Idiopathic orbital inflammatory syndrome (IOIS)
Mild cases may go away without treatment. More severe cases will usually respond to treatment with corticosteroids. Very severe cases may develop damaging pressure on the eye, and require surgical movement of the bones of the orbit to relieve pressure on the eyeball.
Most cases are mild and do well. Severe cases may be resistant to treatment and visual loss may occur. Orbital pseudotumor usually involves only one eye.
Severe cases of orbital pseudotumor may push the eye forward to the extent that the lids can no longer protect the cornea, leading to drying of the affected eye. This can lead to damage to the clarity of the cornea, or to corneal ulcer (wound). The eye muscles may not be able to properly aim the eye, and double vision may result.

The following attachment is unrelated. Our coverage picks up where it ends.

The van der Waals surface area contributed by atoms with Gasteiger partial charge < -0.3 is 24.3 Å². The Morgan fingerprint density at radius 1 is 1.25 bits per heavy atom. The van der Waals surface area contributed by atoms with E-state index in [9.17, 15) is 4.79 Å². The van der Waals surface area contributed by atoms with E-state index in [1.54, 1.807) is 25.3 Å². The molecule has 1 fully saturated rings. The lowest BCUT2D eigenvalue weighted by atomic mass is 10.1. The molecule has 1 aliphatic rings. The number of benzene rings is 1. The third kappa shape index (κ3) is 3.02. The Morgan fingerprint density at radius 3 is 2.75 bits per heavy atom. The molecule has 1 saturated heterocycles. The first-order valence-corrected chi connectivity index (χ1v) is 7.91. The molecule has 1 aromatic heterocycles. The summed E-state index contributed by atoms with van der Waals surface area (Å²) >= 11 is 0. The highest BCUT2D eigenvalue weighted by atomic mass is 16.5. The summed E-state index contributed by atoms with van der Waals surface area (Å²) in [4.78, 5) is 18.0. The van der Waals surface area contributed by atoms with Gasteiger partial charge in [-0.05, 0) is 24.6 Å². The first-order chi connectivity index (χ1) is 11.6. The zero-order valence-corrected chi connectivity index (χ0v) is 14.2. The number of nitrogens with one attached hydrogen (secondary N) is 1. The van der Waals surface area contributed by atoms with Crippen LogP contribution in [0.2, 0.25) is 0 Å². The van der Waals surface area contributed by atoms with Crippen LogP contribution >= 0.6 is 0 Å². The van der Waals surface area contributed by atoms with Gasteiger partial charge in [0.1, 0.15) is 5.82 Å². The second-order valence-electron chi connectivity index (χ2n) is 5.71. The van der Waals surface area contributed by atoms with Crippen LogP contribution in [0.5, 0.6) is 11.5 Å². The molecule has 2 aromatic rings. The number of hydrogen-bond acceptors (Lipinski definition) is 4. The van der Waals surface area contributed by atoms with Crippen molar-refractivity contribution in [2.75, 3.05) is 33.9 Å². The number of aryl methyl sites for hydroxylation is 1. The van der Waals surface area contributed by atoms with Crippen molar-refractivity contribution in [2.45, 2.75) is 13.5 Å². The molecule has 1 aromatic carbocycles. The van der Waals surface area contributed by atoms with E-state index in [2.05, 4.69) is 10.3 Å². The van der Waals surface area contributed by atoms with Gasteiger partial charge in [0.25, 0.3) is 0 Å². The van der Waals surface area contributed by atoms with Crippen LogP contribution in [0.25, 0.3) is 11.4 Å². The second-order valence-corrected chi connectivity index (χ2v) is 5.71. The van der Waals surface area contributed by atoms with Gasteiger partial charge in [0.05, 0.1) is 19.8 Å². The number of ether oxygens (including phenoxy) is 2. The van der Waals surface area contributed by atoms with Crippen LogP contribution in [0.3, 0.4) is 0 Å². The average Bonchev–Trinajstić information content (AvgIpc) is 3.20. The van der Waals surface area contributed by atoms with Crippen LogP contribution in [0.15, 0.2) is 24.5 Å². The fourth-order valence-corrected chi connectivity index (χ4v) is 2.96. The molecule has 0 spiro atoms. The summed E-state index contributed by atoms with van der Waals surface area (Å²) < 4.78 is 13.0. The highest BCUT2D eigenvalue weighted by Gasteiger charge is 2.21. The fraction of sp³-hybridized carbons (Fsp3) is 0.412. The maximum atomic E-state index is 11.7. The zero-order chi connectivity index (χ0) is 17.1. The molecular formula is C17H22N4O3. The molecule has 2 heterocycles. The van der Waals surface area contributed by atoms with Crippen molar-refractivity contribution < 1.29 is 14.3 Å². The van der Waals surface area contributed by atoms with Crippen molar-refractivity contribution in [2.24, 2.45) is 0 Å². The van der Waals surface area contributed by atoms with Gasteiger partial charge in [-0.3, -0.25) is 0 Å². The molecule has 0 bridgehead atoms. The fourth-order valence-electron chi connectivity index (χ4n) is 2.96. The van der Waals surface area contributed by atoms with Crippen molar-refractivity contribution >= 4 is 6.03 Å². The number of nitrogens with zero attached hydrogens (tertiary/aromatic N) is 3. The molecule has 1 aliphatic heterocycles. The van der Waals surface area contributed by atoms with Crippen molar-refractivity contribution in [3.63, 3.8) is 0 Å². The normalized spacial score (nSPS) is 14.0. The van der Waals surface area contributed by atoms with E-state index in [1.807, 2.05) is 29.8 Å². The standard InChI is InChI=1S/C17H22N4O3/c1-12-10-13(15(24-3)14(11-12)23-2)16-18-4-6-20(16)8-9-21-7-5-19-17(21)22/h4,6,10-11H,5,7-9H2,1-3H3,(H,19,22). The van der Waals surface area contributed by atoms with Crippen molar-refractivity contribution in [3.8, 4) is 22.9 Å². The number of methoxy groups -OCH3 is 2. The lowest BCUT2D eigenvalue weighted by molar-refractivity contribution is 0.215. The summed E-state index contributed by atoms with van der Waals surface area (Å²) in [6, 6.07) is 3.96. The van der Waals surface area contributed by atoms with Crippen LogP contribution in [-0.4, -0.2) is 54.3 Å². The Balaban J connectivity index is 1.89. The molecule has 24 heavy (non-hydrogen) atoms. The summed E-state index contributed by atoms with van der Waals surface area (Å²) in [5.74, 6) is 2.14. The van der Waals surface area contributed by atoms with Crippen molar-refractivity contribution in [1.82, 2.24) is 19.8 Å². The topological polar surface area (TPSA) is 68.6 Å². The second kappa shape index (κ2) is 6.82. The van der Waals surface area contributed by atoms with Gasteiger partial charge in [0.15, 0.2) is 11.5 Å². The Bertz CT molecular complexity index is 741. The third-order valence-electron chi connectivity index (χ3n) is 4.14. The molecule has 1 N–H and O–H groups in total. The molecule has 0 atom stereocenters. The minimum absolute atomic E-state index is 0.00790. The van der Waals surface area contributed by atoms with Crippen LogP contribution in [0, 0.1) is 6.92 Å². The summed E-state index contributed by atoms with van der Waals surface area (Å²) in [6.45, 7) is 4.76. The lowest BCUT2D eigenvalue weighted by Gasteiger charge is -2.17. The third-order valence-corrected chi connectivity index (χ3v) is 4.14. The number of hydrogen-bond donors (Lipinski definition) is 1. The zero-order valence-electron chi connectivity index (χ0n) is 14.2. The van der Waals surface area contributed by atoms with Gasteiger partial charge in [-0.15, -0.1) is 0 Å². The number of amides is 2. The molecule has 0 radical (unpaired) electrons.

Patients with pseudotumor will be closely followed by an ophthalmologist with experience in the treatment of orbital disease.
If you experience irritation of the cornea, redness, pain, or decreased vision, call your ophthalmologist or general health care provider right away.
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Mendenhall WM, Lessner AM. Orbital pseudotumor. Am J Clin Oncol. 2010 Jun;33(3):304-6.
Karesh JW, On AV, Hirschbein MJ. Noninfectious orbital inflammatory disease. In: Tasman W, Jaeger EA, eds. Duane’s Ophthalmology. 15th ed. Philadelphia, Pa: Lippincott Williams & Wilkins; 2009:chap 35.
Glaser JS, Tse DT, Chang WJ. Orbital disease and neuro-ophthalmology. In: Tasman W, Jaeger EA, eds. Duane’s Ophthalmology. 15th ed. Philadelphia, Pa: Lippincott Williams & Wilkins; 2009:chap 14.
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